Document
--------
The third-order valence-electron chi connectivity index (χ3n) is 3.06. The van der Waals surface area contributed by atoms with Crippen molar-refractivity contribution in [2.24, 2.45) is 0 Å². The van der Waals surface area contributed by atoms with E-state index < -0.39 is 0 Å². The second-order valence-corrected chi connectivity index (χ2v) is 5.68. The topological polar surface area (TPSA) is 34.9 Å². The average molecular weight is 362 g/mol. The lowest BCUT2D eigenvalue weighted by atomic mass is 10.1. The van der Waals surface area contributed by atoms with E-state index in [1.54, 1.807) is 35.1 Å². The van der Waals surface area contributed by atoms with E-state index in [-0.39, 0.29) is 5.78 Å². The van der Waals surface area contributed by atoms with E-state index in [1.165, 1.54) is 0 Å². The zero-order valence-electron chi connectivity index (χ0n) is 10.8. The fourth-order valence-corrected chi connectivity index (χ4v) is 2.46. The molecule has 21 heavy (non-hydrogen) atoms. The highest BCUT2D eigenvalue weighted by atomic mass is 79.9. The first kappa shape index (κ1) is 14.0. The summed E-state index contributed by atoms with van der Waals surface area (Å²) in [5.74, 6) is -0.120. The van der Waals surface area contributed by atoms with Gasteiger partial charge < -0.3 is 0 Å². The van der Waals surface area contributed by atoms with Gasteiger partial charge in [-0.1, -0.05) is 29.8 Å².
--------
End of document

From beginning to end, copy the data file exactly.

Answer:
The third-order valence-electron chi connectivity index (χ3n) is 3.06. The van der Waals surface area contributed by atoms with Crippen molar-refractivity contribution in [2.24, 2.45) is 0 Å². The van der Waals surface area contributed by atoms with E-state index < -0.39 is 0 Å². The second-order valence-corrected chi connectivity index (χ2v) is 5.68. The topological polar surface area (TPSA) is 34.9 Å². The average molecular weight is 362 g/mol. The lowest BCUT2D eigenvalue weighted by atomic mass is 10.1. The van der Waals surface area contributed by atoms with E-state index in [1.54, 1.807) is 35.1 Å². The van der Waals surface area contributed by atoms with E-state index in [-0.39, 0.29) is 5.78 Å². The van der Waals surface area contributed by atoms with E-state index in [1.165, 1.54) is 0 Å². The zero-order valence-electron chi connectivity index (χ0n) is 10.8. The fourth-order valence-corrected chi connectivity index (χ4v) is 2.46. The molecule has 21 heavy (non-hydrogen) atoms. The highest BCUT2D eigenvalue weighted by atomic mass is 79.9. The first kappa shape index (κ1) is 14.0. The summed E-state index contributed by atoms with van der Waals surface area (Å²) in [5.74, 6) is -0.120. The van der Waals surface area contributed by atoms with Gasteiger partial charge < -0.3 is 0 Å². The van der Waals surface area contributed by atoms with Gasteiger partial charge in [-0.1, -0.05) is 29.8 Å².